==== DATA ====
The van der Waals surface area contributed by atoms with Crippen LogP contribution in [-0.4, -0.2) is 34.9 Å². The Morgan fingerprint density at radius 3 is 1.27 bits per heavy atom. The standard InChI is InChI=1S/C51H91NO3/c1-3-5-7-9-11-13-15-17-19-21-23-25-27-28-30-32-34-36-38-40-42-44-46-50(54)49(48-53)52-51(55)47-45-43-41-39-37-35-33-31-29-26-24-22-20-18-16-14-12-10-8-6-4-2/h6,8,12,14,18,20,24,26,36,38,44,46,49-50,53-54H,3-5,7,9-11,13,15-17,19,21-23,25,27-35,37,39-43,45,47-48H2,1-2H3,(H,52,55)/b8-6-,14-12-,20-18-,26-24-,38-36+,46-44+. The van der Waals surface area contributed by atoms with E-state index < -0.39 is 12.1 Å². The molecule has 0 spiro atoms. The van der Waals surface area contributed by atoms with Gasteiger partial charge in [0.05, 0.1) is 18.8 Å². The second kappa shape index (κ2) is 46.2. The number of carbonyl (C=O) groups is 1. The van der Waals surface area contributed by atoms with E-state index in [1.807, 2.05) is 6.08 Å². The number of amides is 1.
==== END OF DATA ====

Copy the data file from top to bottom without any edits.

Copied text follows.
The van der Waals surface area contributed by atoms with Crippen LogP contribution in [-0.4, -0.2) is 34.9 Å². The Morgan fingerprint density at radius 3 is 1.27 bits per heavy atom. The standard InChI is InChI=1S/C51H91NO3/c1-3-5-7-9-11-13-15-17-19-21-23-25-27-28-30-32-34-36-38-40-42-44-46-50(54)49(48-53)52-51(55)47-45-43-41-39-37-35-33-31-29-26-24-22-20-18-16-14-12-10-8-6-4-2/h6,8,12,14,18,20,24,26,36,38,44,46,49-50,53-54H,3-5,7,9-11,13,15-17,19,21-23,25,27-35,37,39-43,45,47-48H2,1-2H3,(H,52,55)/b8-6-,14-12-,20-18-,26-24-,38-36+,46-44+. The van der Waals surface area contributed by atoms with E-state index < -0.39 is 12.1 Å². The molecule has 0 spiro atoms. The van der Waals surface area contributed by atoms with Gasteiger partial charge in [0.05, 0.1) is 18.8 Å². The second kappa shape index (κ2) is 46.2. The number of carbonyl (C=O) groups is 1. The van der Waals surface area contributed by atoms with E-state index in [1.807, 2.05) is 6.08 Å². The number of amides is 1.